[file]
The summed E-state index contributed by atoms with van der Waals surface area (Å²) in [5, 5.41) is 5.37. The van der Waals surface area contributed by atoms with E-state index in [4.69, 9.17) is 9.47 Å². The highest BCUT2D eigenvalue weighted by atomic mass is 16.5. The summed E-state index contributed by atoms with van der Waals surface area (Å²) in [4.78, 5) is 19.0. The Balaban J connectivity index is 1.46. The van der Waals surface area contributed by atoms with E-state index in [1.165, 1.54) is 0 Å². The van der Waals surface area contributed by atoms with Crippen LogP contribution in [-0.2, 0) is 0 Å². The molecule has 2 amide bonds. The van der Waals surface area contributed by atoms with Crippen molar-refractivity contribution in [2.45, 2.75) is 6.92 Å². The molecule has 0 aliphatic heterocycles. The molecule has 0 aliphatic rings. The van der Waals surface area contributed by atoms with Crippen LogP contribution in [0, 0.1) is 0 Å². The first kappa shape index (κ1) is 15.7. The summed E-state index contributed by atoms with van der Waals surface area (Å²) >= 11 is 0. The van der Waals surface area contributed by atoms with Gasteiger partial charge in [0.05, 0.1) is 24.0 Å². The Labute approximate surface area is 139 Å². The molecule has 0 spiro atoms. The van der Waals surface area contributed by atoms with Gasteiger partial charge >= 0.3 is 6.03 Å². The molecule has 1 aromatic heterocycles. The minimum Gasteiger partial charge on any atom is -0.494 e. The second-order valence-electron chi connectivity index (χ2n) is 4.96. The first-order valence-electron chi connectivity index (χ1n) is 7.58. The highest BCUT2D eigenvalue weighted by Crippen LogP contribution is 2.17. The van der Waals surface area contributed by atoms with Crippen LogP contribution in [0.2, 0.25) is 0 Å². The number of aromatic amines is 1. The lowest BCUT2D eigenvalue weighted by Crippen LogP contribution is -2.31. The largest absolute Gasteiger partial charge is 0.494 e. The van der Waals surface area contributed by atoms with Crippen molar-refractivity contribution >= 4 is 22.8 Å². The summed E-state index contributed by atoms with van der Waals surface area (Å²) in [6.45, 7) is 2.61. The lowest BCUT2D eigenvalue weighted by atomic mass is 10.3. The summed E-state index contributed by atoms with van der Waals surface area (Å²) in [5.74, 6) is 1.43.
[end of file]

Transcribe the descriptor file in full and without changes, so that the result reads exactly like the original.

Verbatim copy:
The summed E-state index contributed by atoms with van der Waals surface area (Å²) in [5, 5.41) is 5.37. The van der Waals surface area contributed by atoms with E-state index in [4.69, 9.17) is 9.47 Å². The highest BCUT2D eigenvalue weighted by atomic mass is 16.5. The summed E-state index contributed by atoms with van der Waals surface area (Å²) in [4.78, 5) is 19.0. The Balaban J connectivity index is 1.46. The van der Waals surface area contributed by atoms with E-state index in [1.165, 1.54) is 0 Å². The van der Waals surface area contributed by atoms with Crippen LogP contribution in [-0.2, 0) is 0 Å². The molecule has 2 amide bonds. The van der Waals surface area contributed by atoms with Crippen molar-refractivity contribution in [2.45, 2.75) is 6.92 Å². The molecule has 0 aliphatic heterocycles. The molecule has 0 aliphatic rings. The van der Waals surface area contributed by atoms with Crippen LogP contribution in [0, 0.1) is 0 Å². The first kappa shape index (κ1) is 15.7. The summed E-state index contributed by atoms with van der Waals surface area (Å²) >= 11 is 0. The van der Waals surface area contributed by atoms with Gasteiger partial charge in [0.05, 0.1) is 24.0 Å². The Labute approximate surface area is 139 Å². The molecule has 0 spiro atoms. The van der Waals surface area contributed by atoms with Gasteiger partial charge >= 0.3 is 6.03 Å². The molecule has 1 aromatic heterocycles. The minimum Gasteiger partial charge on any atom is -0.494 e. The second-order valence-electron chi connectivity index (χ2n) is 4.96. The first-order valence-electron chi connectivity index (χ1n) is 7.58. The highest BCUT2D eigenvalue weighted by Crippen LogP contribution is 2.17. The van der Waals surface area contributed by atoms with Crippen LogP contribution in [0.2, 0.25) is 0 Å². The number of aromatic amines is 1. The lowest BCUT2D eigenvalue weighted by Crippen LogP contribution is -2.31. The largest absolute Gasteiger partial charge is 0.494 e. The van der Waals surface area contributed by atoms with Crippen molar-refractivity contribution >= 4 is 22.8 Å². The summed E-state index contributed by atoms with van der Waals surface area (Å²) in [6.45, 7) is 2.61. The lowest BCUT2D eigenvalue weighted by atomic mass is 10.3. The summed E-state index contributed by atoms with van der Waals surface area (Å²) in [5.74, 6) is 1.43.